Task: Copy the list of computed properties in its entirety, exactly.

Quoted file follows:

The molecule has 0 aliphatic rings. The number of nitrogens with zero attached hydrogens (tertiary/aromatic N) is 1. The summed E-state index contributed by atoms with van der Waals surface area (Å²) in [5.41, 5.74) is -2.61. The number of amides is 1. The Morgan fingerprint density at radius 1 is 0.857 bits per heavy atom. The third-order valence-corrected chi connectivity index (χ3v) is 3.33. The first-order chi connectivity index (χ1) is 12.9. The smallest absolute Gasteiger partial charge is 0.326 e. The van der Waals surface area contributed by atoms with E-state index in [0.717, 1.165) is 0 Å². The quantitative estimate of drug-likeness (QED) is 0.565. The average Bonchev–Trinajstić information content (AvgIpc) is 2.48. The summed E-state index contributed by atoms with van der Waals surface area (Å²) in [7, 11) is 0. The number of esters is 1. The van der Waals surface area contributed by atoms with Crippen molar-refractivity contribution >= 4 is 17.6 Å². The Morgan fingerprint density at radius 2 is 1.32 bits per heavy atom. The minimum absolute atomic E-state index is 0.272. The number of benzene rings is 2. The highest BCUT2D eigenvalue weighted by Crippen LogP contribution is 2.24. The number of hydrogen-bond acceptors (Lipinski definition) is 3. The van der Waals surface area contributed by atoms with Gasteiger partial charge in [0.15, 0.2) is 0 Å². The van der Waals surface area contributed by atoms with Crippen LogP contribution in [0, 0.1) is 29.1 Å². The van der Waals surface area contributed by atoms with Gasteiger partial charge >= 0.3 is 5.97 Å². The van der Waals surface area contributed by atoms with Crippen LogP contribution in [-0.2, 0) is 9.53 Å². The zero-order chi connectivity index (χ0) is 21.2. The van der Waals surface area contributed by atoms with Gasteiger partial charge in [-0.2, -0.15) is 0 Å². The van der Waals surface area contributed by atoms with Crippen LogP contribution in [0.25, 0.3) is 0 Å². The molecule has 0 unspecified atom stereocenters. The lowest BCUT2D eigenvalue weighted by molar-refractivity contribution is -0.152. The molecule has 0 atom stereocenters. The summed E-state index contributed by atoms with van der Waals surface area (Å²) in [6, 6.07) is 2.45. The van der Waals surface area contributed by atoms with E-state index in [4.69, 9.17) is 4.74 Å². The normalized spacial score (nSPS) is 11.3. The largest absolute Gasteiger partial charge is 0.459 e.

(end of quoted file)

The molecule has 0 aliphatic rings. The number of nitrogens with zero attached hydrogens (tertiary/aromatic N) is 1. The summed E-state index contributed by atoms with van der Waals surface area (Å²) in [5.41, 5.74) is -2.61. The number of amides is 1. The Morgan fingerprint density at radius 1 is 0.857 bits per heavy atom. The third-order valence-corrected chi connectivity index (χ3v) is 3.33. The first-order chi connectivity index (χ1) is 12.9. The smallest absolute Gasteiger partial charge is 0.326 e. The van der Waals surface area contributed by atoms with E-state index in [0.717, 1.165) is 0 Å². The quantitative estimate of drug-likeness (QED) is 0.565. The average Bonchev–Trinajstić information content (AvgIpc) is 2.48. The summed E-state index contributed by atoms with van der Waals surface area (Å²) in [7, 11) is 0. The number of esters is 1. The van der Waals surface area contributed by atoms with Crippen molar-refractivity contribution >= 4 is 17.6 Å². The Morgan fingerprint density at radius 2 is 1.32 bits per heavy atom. The minimum absolute atomic E-state index is 0.272. The number of benzene rings is 2. The highest BCUT2D eigenvalue weighted by Crippen LogP contribution is 2.24. The number of hydrogen-bond acceptors (Lipinski definition) is 3. The van der Waals surface area contributed by atoms with Gasteiger partial charge in [0.15, 0.2) is 0 Å². The van der Waals surface area contributed by atoms with Crippen LogP contribution in [0, 0.1) is 29.1 Å². The van der Waals surface area contributed by atoms with Gasteiger partial charge >= 0.3 is 5.97 Å². The van der Waals surface area contributed by atoms with Crippen LogP contribution in [-0.2, 0) is 9.53 Å². The zero-order chi connectivity index (χ0) is 21.2. The van der Waals surface area contributed by atoms with Gasteiger partial charge in [-0.2, -0.15) is 0 Å². The van der Waals surface area contributed by atoms with Crippen LogP contribution in [0.25, 0.3) is 0 Å². The molecule has 0 unspecified atom stereocenters. The lowest BCUT2D eigenvalue weighted by molar-refractivity contribution is -0.152. The molecule has 0 atom stereocenters. The summed E-state index contributed by atoms with van der Waals surface area (Å²) in [6, 6.07) is 2.45. The van der Waals surface area contributed by atoms with E-state index in [4.69, 9.17) is 4.74 Å². The normalized spacial score (nSPS) is 11.3. The largest absolute Gasteiger partial charge is 0.459 e.